AV community commemorates King’s ‘I Have a Dream’
Empowering people to achieve
PALMDALE, Calif.—An intimate celebration took place last Saturday night in a medium-sized meeting room at the Palmdale Holiday Inn, commemorating the 47th anniversary of Dr. Martin Luther King Jr.’s “I Have a Dream” speech.
Hosted by Heights of Greatness Leadership Institute’s Empowerment Saturdays, the night kicked off with a display of MLK great speeches, including the momentous speech that resounds in the hearts and minds of millions all over the country.
A medley of inspirational speakers took the floor, each sharing their ideas on what it means to dream.
Evelyn White, a life coach and minister, emphasized the importance of living dreams “now.” She said many people are not living their ideal lifestyle or working their dream job; but with an attainable goal in mind and the right focus, anyone can watch their dreams become fulfilled.
“Keep your eye on the dream,” she said. “Go after it with the tenacity of a pit bull … It is never, never too late. (God’s) mercies are new everyday.”
Luciano Santini, a motivational speaker and business coach, also highlighted that without a purpose a dream cannot be fulfilled.
In the spirit of the dreamer and visionary MLK, “The Impossible Dream” was read by the evening’s mistress of ceremony, Joanne Smith, and her daughter Jasmine.
African history lecturer and local visionary, Jamaal Brown shared his personal journey to fulfilling his dream. After being diagnosed with Apical Hypertrophic Myocardiopathy, a heart condition that ended his childhood dream of becoming a professional basketball player, Brown’s life was transformed. He began to turn the timeless pages of Black history and saw himself reflected in the archives of history. He then pursued his dream of empowering and uplifting Black people through the stories and truths of Black history.
“When I look at the life of MLK, I see more than just a dreamer, I see a scholar, revolutionary and man of action,” Brown said. “I was inspired by the fact that he graduated high school at the age of 15 after skipping both the ninth and 12th grade.
“He received his Ph.D. at the age of 26. These things highlighted for me that scholarship and academic success can be attainable for someone like me.” Brown was the first African American valedictorian to graduate from his high school Lancaster High.
He also shared that the blood King shed gave birth to a generation of revolutionary leaders, visionaries, and scholars like himself.
Nannette Barrie, real estate agent and speaker, shared that it is through unwavering faith that dreams are attained. She said each obstacle that comes makes dreams worthwhile and that much sweeter. Like the butterfly has to fight to get out of its cocoon, she pointed out, it is through that barrier it gains the strength to fly.
Finally, the night concluded with a powerful rendition of King’s speech, sprinkled with a message of relevance and progress by V. Jesse Smith.
Speaking in a rhythmic and sing-song voice reminiscent of the assassinated civil rights leader, Smith reminded the audience that the power to dream and enact change within society begins with the power innately found in each individual.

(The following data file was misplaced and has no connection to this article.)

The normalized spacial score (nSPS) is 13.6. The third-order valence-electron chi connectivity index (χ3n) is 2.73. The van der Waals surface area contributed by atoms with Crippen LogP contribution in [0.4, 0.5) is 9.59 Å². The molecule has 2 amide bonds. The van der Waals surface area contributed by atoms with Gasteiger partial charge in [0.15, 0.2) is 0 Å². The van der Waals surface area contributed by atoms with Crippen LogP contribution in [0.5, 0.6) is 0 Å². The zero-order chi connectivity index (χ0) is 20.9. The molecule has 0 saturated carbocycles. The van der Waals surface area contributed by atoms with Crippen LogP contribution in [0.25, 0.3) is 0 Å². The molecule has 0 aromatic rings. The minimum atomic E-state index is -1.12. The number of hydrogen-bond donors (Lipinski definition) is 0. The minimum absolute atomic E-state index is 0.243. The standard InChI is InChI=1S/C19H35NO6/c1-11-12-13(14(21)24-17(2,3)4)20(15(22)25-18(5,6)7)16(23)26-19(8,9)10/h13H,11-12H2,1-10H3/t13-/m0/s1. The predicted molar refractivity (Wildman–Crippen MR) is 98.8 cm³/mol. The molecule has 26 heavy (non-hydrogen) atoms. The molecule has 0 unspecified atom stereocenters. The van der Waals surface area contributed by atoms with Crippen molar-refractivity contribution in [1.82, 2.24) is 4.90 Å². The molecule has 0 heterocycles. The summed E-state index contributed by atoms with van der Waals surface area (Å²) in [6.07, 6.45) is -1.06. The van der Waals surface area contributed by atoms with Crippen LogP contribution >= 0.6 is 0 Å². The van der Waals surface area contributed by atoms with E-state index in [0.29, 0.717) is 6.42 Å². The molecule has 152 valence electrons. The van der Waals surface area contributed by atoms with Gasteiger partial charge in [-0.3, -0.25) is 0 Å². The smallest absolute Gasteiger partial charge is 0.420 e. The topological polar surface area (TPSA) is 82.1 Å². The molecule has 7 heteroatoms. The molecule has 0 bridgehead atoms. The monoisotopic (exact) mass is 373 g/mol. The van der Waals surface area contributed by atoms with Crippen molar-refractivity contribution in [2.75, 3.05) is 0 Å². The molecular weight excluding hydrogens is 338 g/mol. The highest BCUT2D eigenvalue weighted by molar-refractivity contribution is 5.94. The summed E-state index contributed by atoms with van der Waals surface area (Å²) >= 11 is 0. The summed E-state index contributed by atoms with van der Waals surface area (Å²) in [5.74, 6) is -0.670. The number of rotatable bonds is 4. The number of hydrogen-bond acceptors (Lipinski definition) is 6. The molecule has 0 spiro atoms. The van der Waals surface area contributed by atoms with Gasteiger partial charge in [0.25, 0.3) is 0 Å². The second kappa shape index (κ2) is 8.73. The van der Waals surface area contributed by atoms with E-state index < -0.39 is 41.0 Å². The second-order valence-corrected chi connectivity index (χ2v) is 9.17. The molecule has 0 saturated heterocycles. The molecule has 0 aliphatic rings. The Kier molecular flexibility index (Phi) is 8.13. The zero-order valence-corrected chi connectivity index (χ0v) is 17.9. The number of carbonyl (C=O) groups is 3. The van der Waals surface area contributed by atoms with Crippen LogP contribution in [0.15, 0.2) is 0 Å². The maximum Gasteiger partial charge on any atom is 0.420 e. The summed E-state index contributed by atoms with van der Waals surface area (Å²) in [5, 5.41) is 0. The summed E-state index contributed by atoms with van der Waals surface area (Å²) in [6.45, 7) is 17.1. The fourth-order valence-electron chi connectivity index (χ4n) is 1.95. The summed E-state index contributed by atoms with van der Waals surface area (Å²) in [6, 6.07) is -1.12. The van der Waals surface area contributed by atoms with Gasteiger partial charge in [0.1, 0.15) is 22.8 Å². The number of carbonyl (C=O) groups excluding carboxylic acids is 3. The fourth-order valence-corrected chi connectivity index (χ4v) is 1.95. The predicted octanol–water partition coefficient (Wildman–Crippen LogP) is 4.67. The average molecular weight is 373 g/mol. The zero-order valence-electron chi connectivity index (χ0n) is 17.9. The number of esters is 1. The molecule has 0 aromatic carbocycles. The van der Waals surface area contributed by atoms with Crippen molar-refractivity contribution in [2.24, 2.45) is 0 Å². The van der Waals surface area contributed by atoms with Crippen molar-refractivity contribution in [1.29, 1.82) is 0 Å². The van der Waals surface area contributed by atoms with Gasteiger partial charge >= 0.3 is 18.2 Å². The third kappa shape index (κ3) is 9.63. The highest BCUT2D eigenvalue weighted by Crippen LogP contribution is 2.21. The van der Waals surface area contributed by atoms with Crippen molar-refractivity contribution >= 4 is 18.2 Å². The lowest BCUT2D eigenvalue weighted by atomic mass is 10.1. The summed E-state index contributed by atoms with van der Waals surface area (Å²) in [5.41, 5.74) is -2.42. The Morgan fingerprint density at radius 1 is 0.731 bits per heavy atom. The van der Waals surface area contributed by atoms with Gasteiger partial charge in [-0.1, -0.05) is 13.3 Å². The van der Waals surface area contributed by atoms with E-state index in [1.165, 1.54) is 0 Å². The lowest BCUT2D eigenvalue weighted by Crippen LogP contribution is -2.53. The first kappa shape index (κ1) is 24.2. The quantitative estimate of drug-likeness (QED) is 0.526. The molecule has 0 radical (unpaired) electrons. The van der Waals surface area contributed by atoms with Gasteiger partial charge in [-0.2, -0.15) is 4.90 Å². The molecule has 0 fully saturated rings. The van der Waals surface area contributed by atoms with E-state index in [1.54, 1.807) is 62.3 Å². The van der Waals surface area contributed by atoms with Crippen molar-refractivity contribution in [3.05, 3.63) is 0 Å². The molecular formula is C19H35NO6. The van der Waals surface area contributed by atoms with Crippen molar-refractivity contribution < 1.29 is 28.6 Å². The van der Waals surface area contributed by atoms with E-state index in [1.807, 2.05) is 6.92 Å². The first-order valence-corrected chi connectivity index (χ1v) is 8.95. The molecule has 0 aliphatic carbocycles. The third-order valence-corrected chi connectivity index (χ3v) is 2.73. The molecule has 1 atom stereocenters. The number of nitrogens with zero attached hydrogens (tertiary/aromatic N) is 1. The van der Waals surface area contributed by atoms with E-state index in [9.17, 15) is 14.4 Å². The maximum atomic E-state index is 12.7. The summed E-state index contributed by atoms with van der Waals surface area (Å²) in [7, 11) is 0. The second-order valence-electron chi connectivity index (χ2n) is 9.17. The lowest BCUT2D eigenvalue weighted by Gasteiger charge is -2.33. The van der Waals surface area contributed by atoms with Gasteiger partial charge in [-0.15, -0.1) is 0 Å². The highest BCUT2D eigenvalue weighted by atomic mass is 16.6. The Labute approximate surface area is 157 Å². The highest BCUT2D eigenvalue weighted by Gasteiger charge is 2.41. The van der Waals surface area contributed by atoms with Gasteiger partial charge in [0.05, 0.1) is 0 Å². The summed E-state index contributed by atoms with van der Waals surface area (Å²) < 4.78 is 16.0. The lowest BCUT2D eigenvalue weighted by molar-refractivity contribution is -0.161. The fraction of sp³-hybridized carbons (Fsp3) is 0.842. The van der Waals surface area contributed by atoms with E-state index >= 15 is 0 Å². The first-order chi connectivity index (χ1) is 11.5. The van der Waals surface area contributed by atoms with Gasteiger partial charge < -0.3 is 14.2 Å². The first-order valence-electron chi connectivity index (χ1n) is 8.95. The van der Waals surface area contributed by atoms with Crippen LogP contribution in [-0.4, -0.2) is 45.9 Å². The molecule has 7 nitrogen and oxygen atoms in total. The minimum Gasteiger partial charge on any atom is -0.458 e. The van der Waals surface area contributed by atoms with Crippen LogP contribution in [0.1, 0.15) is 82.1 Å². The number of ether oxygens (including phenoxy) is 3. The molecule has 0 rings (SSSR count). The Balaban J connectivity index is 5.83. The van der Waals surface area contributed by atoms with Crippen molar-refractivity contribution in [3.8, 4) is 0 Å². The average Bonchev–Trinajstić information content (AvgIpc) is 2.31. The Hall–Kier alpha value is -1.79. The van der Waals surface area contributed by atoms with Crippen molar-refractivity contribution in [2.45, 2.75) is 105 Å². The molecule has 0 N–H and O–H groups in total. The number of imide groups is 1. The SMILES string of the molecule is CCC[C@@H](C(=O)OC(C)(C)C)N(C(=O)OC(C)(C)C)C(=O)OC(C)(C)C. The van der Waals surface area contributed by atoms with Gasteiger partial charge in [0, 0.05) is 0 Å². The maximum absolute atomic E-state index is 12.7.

“The same power that was in King is the same power in us today,” Smith proclaimed. “God didn’t make us out of mediocrity. Whatever your dreams are, don’t approach them half-heartedly.”
Smith is the organizer of Heights of Greatness Leadership Institute and coordinated Saturday’s event. He plans to continue the meetings every fourth Saturday of the month.
The next free Empowerment Saturday is Sept. 25 at the Holiday Inn in Palmdale. (661) 992-9052.
On August 28, 2011, a day chosen to celebrate the 48th anniversary of Dr. King’s famous “I Have A Dream” speech on the Washington Mall, another major milestone will occur. For the first time in American history, a centerpiece construction of a permanent stone and bronze monument will be erected in the nation’s capital for an African American who was not a former American president.
Keller Williams Realty, in conjunction with Palmdale and the Antelope Valley Mall, announced the results of their recent Red Day events.
Between their food drive and Red Day Walk, the groups raised $12,645 in cash and more than 10,000 pounds of food for local charities including South Antelope Valley Emergency Services (SAVES), Grace Resources, the WAVE Foundation and the American Cancer Society.
SANTA CLARITA, Calif. — Peter Sagan of Slovakia sprinted past Australian Michael Matthews to win today’s third stage of the Tour of California, the nation’s largest cycling event.
Sagan completed the 110.3-mile stage from Palmdale to Santa Clarita in four hours, 20 minutes, 31 seconds. Each of the next 99 cyclists were credited with the same time.
“The last three kilometers were crazy with all the sprinters who wanted to win,” Sagan said.
PALMDALE, Calif. — The eighth edition of the Tour of California begins two days of racing in Los Angeles County today with a 110.3-mile stage from Palmdale to Santa Clarita.
The 121 cyclists will leave from Marie Kerr Park at 11:20 a.m. for a stage that will feature racing through the hills north of Santa Clarita along San Francisquito Canyon and a 22-mile climb up Lake Hughes Road, followed by a gradual 18-mile descent down Spunky Canyon and Bouquet Road.
LOS ANGELES, Calif. — The Southland again will bake in dry heat today, creating what the National Weather Service (NWS) called an “elevated fire danger” falling short of red flag conditions.
“A strong upper-level high-pressure system in combination with weak onshore flow near the surface brought record-breaking triple-digit heat to portions of the valleys and foothills on Sunday,” noted an NWS advisory.